Sugarland, TX 77478
Phone number: 888-250-6379
Dealing with ARstrat
COVID-19 has wreaked havoc on our population and economy.
With many Americans trying to put food on the table, bills are piling up or going unpaid. Unfortunately, most bill collectors are continuing to pursue those unpaid bills, especially those from medical facilities.
Debt collection agencies are the subject of many complaints, which you can see by exploring the agency’s Better Business Bureau profile or checking out the Consumer Financial Protection Bureau.
Common complaints lodged against debt collectors include:
- Inconsistent or inaccurate reporting
- Aggressive or invasive collections attempts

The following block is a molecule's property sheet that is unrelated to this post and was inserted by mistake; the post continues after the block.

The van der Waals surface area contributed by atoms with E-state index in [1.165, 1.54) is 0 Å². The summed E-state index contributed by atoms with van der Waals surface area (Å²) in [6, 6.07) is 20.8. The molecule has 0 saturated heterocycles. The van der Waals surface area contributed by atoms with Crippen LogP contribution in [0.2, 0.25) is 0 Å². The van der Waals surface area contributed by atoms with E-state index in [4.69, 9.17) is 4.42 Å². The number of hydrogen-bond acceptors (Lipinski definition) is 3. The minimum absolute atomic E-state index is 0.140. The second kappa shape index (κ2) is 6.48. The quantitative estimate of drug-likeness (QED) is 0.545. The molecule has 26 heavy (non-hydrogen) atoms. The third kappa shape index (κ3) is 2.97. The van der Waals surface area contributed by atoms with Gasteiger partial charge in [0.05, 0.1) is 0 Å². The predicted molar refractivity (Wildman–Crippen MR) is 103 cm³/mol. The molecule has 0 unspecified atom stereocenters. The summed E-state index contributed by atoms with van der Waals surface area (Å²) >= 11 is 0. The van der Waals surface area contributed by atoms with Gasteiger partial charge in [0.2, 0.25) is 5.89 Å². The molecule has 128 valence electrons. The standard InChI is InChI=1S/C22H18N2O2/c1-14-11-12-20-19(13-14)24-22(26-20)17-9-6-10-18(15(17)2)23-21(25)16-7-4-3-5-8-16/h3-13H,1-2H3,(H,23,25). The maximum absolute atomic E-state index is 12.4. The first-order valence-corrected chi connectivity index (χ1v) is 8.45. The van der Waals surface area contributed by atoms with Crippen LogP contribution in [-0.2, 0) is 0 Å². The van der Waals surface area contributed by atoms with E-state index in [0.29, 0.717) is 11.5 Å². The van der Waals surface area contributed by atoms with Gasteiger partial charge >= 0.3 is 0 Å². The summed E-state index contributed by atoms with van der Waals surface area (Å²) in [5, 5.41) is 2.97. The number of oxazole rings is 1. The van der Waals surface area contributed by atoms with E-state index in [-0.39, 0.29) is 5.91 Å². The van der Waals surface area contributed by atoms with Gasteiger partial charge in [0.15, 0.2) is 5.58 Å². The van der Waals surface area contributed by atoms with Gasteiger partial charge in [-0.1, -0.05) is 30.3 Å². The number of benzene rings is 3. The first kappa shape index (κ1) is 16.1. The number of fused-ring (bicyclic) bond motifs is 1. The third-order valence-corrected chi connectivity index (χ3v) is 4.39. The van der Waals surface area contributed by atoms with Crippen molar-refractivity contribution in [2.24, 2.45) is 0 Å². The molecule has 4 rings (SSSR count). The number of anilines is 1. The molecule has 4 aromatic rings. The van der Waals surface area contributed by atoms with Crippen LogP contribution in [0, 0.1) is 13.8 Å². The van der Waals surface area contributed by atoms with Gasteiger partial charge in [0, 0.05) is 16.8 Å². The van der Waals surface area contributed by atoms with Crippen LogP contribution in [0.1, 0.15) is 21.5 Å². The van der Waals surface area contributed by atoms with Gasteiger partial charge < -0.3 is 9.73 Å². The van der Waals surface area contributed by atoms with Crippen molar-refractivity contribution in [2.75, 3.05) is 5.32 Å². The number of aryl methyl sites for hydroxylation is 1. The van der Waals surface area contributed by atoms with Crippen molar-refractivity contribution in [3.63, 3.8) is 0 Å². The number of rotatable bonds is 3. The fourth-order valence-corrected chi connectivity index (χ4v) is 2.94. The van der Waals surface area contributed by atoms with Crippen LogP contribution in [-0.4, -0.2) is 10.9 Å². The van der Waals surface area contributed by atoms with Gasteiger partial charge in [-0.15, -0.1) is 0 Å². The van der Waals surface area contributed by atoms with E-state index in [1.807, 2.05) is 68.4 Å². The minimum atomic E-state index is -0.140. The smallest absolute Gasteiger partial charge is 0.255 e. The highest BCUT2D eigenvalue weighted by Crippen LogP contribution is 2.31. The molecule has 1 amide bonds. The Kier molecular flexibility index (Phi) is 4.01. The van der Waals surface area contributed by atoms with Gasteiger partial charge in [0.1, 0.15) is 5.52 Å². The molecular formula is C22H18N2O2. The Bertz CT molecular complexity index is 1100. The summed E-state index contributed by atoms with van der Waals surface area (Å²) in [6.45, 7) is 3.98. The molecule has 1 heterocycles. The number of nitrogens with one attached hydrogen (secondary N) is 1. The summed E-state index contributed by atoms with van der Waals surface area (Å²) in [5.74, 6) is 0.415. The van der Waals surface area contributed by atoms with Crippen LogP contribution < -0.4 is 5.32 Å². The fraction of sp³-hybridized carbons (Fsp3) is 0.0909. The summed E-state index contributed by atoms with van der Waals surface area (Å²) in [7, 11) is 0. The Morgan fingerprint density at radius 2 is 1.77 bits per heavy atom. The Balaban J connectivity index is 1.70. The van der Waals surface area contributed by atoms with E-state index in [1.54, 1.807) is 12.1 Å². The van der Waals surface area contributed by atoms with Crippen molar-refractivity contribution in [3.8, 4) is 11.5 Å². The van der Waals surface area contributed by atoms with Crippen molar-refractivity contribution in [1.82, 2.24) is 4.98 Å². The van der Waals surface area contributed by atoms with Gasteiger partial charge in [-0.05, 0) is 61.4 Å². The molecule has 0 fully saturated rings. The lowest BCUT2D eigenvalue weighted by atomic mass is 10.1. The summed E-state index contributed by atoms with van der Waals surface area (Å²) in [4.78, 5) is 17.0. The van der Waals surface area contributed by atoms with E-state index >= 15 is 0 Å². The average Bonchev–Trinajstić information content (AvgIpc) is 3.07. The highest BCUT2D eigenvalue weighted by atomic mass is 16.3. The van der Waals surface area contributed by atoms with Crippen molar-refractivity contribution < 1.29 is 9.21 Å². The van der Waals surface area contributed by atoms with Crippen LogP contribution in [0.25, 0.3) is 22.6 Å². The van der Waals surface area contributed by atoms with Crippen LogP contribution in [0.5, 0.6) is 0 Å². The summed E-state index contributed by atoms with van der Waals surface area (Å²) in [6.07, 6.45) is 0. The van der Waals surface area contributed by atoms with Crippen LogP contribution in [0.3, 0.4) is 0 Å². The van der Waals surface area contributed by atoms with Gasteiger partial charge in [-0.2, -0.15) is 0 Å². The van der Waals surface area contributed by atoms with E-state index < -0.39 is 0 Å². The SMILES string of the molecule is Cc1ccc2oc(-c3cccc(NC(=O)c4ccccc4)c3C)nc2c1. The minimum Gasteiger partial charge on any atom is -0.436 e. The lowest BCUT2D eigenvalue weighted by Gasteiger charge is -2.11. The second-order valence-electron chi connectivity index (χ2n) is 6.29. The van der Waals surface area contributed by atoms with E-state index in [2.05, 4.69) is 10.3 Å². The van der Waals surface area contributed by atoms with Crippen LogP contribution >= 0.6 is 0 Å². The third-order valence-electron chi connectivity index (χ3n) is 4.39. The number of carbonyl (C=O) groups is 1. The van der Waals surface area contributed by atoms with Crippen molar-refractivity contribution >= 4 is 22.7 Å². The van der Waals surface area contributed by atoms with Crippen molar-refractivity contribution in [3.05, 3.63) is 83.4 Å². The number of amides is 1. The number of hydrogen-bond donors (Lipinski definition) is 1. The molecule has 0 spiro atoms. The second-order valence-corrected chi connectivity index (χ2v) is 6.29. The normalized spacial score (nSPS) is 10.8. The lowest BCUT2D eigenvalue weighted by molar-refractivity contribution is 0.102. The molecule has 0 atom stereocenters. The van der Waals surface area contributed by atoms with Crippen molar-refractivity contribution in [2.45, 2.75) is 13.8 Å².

- Failing to follow up on debt validation requests
The FDCPA is key to your dealings with a debt collector such as ARstrat.
Along with several other criteria, it limits when debt collectors are allowed to call you and prevents them from disclosing the details of your debt to anyone but you. It also requires them to authenticate any debts they attempt to collect.
The law also puts the ball in your court, allowing you to put an end to ARstrat’s calls by opting to receive all correspondence in the mail. This is sound advice, as it gives you plenty of documentation should there be any difficulty getting the entry removed.
Disclaimer: This story was originally published on October 15, 2020, on BetterCreditBlog.org. To find the most relevant information concerning collections or credit card inquiries, please visit: https://money.com/how-to-remove-collections-from-credit-report/ or https://money.com/get-items-removed-from-credit-report/